I have always traveled spontaneously and, as my children like to say, “by the seat of my pants.” That’s all well and good, going from place to place with my nose in a guide book as I try to figure out where to stay and what points of interest to visit, but more and more I find that my travel experience is richer when I delve into the culture and history of an area before arriving. Obvious, you say. Not so for the majority of travelers. They get so caught up in the details of what to take and how much—plus shots, money, visas–that they lose sight of the fact that they will be faced with a new culture, a new set of rules, and very likely—if they go off the beaten track—with the need to know the rudiments of a new language. And, folks, that’s the real fun of it! I found a rather obscure book about Burma, or Myanmar, before visiting that country in 2007. I ended up with a respect for its rich and troubling history that no guidebook could possibly convey. It talked about the democracy movement and the years of upheaval under British rule, and the conditions leading to the present repressive government. It made me eager to talk with the people, and gave me some knowledge of their struggle far above the tourist sampling of temples and monuments. I’ve been doing the same for my upcoming trip to the Grand Canyon and adjacent national parks with my two grandsons this June. They’re young and eager to know about the geological and early American history of these rugged lands loaded with Native American history and the amazing adventures of the first settlers. It will not be the pristine experience so beautifully documented by Ken Burns, for it’s summer and the whole world heads West to our national monuments. But it will be more than just pretty pictures of rock formations. It will be the unfolding of a special place in this great land that is unique in our history and worth our reverence and respect.
So my simple rule #6 is to spend some time at your local bookstore or library and steep yourself in whatever place you’re visiting. Don’t try to cover the waterfront…take one country at a time and dig deep. Know something about their leaders, their writers, their customs. You will be rewarded by a new appreciation of your fellow human beings, wherever they live, and your eagerness and willingness to learn about them will be met with open arms. Trust me.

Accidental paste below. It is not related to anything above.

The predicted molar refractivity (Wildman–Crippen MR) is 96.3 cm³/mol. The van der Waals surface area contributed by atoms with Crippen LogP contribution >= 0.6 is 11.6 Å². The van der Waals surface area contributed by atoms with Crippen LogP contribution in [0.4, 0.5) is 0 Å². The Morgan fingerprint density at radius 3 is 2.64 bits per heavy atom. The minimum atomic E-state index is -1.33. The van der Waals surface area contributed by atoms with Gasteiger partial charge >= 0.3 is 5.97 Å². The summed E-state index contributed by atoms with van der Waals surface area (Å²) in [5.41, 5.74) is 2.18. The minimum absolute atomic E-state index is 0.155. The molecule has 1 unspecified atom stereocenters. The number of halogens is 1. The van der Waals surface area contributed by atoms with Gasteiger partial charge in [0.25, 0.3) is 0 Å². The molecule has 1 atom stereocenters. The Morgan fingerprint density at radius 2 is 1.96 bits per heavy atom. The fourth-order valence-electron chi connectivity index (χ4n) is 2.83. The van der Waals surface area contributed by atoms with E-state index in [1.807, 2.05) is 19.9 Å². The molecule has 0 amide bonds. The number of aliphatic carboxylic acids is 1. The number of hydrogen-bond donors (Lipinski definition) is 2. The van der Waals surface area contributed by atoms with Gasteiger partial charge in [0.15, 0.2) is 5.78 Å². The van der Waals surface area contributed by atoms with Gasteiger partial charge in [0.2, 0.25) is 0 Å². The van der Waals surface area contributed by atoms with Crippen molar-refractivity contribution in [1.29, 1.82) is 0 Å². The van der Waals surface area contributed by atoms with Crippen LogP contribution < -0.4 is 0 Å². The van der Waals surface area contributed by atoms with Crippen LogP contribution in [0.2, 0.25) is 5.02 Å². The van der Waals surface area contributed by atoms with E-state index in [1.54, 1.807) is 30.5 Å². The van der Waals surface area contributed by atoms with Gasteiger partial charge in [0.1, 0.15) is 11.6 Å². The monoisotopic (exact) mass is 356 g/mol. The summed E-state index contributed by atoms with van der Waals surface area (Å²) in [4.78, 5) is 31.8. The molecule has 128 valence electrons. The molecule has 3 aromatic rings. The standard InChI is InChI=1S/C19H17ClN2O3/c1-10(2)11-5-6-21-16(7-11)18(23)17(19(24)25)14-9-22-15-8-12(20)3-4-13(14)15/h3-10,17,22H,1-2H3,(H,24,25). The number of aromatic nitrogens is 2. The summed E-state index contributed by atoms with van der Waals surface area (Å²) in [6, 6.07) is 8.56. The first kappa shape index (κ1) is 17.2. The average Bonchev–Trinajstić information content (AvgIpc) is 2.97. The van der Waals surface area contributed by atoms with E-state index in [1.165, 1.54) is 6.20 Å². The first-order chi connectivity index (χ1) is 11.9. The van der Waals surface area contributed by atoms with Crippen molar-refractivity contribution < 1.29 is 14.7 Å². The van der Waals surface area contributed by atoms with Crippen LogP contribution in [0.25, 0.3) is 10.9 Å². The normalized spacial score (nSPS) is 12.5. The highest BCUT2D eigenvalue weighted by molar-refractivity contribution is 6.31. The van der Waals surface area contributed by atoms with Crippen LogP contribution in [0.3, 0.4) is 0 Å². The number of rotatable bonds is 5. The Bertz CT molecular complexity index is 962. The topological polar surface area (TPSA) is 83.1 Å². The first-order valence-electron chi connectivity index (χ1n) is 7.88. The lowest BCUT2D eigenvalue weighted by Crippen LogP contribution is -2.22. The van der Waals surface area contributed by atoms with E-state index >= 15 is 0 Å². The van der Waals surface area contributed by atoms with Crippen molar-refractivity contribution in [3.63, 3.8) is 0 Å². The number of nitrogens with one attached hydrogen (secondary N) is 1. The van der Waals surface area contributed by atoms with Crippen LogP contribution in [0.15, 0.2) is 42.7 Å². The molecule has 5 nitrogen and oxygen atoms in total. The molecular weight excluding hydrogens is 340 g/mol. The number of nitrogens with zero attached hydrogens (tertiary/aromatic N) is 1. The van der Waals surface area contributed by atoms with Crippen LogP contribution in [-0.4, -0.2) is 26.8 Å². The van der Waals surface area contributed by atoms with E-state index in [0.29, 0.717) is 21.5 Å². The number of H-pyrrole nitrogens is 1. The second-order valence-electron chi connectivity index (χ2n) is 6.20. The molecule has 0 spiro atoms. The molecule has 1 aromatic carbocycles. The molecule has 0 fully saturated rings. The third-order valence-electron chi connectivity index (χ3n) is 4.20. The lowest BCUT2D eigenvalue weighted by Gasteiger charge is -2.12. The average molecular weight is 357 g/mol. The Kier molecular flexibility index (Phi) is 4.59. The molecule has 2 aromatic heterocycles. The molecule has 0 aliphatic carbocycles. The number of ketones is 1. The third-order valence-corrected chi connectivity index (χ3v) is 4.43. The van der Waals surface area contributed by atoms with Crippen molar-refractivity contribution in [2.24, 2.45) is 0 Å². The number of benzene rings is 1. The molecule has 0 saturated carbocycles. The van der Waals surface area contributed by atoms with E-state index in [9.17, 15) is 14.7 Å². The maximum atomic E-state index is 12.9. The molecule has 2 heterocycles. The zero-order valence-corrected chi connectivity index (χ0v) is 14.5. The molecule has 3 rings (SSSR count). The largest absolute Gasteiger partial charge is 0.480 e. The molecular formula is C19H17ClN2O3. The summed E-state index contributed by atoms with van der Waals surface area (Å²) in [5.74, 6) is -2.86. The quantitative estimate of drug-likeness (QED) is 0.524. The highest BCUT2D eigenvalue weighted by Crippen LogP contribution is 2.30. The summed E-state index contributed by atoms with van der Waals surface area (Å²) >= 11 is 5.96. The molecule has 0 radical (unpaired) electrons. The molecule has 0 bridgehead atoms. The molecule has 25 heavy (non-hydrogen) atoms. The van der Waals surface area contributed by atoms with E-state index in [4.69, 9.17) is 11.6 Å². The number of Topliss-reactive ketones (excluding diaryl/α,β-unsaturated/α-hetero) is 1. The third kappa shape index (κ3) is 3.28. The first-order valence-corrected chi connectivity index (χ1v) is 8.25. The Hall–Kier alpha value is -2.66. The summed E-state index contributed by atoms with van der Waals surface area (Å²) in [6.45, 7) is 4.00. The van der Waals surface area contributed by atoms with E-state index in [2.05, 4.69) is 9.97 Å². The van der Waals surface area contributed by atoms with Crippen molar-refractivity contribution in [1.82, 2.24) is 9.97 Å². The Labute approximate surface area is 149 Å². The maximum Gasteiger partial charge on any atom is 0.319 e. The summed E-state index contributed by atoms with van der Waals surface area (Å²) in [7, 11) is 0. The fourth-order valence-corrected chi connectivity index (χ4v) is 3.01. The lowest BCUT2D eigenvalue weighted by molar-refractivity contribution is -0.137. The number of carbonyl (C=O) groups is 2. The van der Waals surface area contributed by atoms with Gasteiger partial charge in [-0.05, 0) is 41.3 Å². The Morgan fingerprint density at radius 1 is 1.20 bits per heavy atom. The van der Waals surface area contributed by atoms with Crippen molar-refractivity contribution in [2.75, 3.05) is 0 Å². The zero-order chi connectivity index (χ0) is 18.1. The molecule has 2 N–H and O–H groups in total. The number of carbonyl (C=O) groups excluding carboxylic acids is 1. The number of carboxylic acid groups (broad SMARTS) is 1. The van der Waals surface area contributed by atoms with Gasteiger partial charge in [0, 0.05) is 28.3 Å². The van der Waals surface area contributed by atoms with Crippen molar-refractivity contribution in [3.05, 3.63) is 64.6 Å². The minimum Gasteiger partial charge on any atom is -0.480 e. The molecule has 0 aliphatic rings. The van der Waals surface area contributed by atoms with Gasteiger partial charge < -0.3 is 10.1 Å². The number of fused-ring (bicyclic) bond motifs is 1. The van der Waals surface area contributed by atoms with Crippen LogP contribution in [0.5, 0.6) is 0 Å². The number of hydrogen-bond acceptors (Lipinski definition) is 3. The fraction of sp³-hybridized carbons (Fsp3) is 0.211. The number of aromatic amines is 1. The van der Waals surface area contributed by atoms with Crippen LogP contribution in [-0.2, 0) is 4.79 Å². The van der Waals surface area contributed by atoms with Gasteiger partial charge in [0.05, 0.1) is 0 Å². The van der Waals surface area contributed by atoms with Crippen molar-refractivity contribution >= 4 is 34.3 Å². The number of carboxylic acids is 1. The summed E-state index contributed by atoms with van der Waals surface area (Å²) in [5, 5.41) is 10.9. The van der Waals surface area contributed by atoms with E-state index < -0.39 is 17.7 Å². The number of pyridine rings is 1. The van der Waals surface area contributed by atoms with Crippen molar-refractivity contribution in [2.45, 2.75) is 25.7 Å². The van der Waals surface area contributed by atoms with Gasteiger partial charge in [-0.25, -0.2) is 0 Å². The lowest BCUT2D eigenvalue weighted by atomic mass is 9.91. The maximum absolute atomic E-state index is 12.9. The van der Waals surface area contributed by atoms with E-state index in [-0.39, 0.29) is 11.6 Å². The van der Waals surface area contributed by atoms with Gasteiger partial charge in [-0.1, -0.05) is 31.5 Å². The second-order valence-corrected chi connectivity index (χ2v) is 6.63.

A word to the wise to young women, especially, who have come of age in an American society where just about anything goes, including exposed belly buttons, mini-skirts, and skin tight T’s and jeans. This applies as well to young men who like to hang their baggy pants halfway to their knees, caused, they say, by forgetting to put on a belt. Not only is that sloppy, but it gives a vulgar impression of America, which may seem an old-fashioned thing to say, but take it from a world traveler, it doesn’t help you if you want to win friends and get to know another country. And those low-cut T’s are especially inappropriate in countries like India, where most of the men are trying to “make you happy” anyway. Don’t make it worse, especially if you’re a single woman. They’re fair game, as I’ve said many times before from personal experience. And age makes no difference. In Asia, older is better. That’s nice, but it can have its drawbacks.
I’m going mad with preparations for an exciting and challenging summer in New Hampshire, Whidbey Island, and Vancouver Island, but I did manage to see a few of Broadway’s best. Top of the list, and a birthday present from Paul Sharar, is Red, the new play about the painter, Mark Rothko, starring the superb Alfred Molina and newcomer Eddie Redmayne. Don’t miss it. It was also a treat to visit with my former daughter-in-law, Andrea Giammattei, with whom I saw White”s Lies, not the greatest drama, but it starred Andrea’s old teacher, Betty Buckley, who is always a delight to see. Once again I saw God of Carnage, and enjoyed the new cast: Janet McTeer, who was so powerful in the classic Mary Stuart last season, Jeff Daniels, who played a different role this time around, Lucy Liu, and Dylan Baker. This time I took Judy Wyman and grandson Thomas Bixler. If I really like a show, I want to share it. It’s my weakness and my joy.
Just for fun I’m posting some photos of my grandson, Thomas Bixler, who has spent the last few days sealing my back deck, pulling weeds, and refurbishing the wrought-iron railing in front of the house. After all, what are grandchildren for? It’s quite an experience supervising a close relative, especially one who sees no reason why drops of brown primer are unattractive on cement pedestals and sidewalks. So much easier than fiddling with drop clothes. It was fiery at times, but fussy grandmothers usually win, and it’s nice that children are so forgiving. I’ve decided to trade perfection for good company.
Can anything be accomplished without an iPod?
I missed photographing the rhododendrons because of rain, but there
are always coriopsis, spirea, salvia, and a host of geraniums.